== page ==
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New to a Mac? Here Are Some Tips to Get You Up to Speed
Bill Malchisky    

Having used UNIX, Linux and Windows machines for years, I became accustomed to several usage behaviors and patterns over the duration. Intentionally avoiding a Mac until OS X was released, I finally made the plunge with an 21" iMac a few years ago and loved it. Why the change? Two points really: (1) OS X is BSD-based and the succeeding version of NextStep (Steve Job's maintained the rights of that wonderful software when Next Corporation shutdown), so I could actually take the Mac OS seriously now; (2) Windows had sucked all the joy and fun out of computing for me (and still does) and I really didn't need any more stress in my life at the end of the work day. "But Bill, I thought you were a Linux guy...why use a Mac?" Linux is great, but it doesn't do everything well...for example, A/V is a limitation that is improving. I know its limitations and accept them, to ensure a productive and satisfying experience for both myself and my clients. Macs are great for A/V, pictures, and rendering images. So, at the end of the day, when I want to have fun, I tend to work on my Mac.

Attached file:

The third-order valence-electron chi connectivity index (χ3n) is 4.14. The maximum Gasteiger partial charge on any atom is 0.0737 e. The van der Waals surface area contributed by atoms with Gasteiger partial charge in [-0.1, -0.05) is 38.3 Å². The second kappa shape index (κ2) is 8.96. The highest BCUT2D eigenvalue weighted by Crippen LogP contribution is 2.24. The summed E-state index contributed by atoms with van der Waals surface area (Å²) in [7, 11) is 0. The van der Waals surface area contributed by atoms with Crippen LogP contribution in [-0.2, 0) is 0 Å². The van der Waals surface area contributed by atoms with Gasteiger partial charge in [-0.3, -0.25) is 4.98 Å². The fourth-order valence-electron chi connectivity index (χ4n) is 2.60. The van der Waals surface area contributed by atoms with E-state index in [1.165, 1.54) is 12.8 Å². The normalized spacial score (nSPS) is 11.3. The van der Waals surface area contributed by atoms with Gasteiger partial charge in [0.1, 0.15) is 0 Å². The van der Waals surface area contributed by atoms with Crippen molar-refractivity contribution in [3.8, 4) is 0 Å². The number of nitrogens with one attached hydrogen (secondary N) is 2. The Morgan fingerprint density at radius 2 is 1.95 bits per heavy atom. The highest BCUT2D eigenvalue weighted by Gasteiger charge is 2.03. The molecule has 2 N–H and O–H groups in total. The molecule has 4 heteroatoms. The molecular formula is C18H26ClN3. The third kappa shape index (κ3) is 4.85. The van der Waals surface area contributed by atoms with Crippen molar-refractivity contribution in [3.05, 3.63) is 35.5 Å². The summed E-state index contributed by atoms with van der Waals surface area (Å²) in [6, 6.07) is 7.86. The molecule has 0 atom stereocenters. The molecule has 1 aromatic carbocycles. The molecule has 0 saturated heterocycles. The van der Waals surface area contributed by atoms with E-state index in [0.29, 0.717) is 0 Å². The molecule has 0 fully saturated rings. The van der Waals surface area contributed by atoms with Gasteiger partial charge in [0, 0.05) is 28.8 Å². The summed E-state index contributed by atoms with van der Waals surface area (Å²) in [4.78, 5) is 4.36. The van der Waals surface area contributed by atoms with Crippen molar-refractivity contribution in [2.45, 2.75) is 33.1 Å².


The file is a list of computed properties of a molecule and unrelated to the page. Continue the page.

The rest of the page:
Thanks for the background, but what's the point of this post?
Simple. The transition proved to be a bear (for the first week) and I have seen clients and family members struggle initially too. For me, I had a myriad of questions as I want to learn everything I can on a new subject and my colleagues at my alma matter gave me a lot of help initially. I worked through the learning curve and took copious notes along the way to ensure that I would keep the learned skills. From that experience, I present  here a condensed list of tips to help you ease into the transition, minimize frustration, and save time or stress with the new operating environment. The first couple of sections are basic, others are not. I collated them by category to assist in referencing what you need. At the bottom, is a suggested list of tools to download. Enjoy.



Navigation tips

Home / End keys
-- do not work the same way. This will be the second most frustrating change (after the right-click issue). I use those two keys a lot on my Linux and Windows machines, and find them to be invaluable for saving time--particularly on browser URL Address fields or web form fields.
Instead, depress the down arrow key to get to the last column/end of the field and the up arrow key to jump to the first column in the field.

* Alt = Command / Apple key (in some guides)
* Ctrl+click == Right Click
* Keyboard short cuts are a bit different, but you can customize keys to change them if needed
* Function keys or Hardware control:  another decision point is whether the primary purpose of the top row of keys is the hardware control (e.g. brightness, CD eject, volume) or the Function key number (e.g. F5, F9). Whichever you select, the alternate option is available via the function key. So, if you select hardware controls, but your company software uses F5 frequently, then you'll need to depress the Fn + F5 combination to engage the F5 key.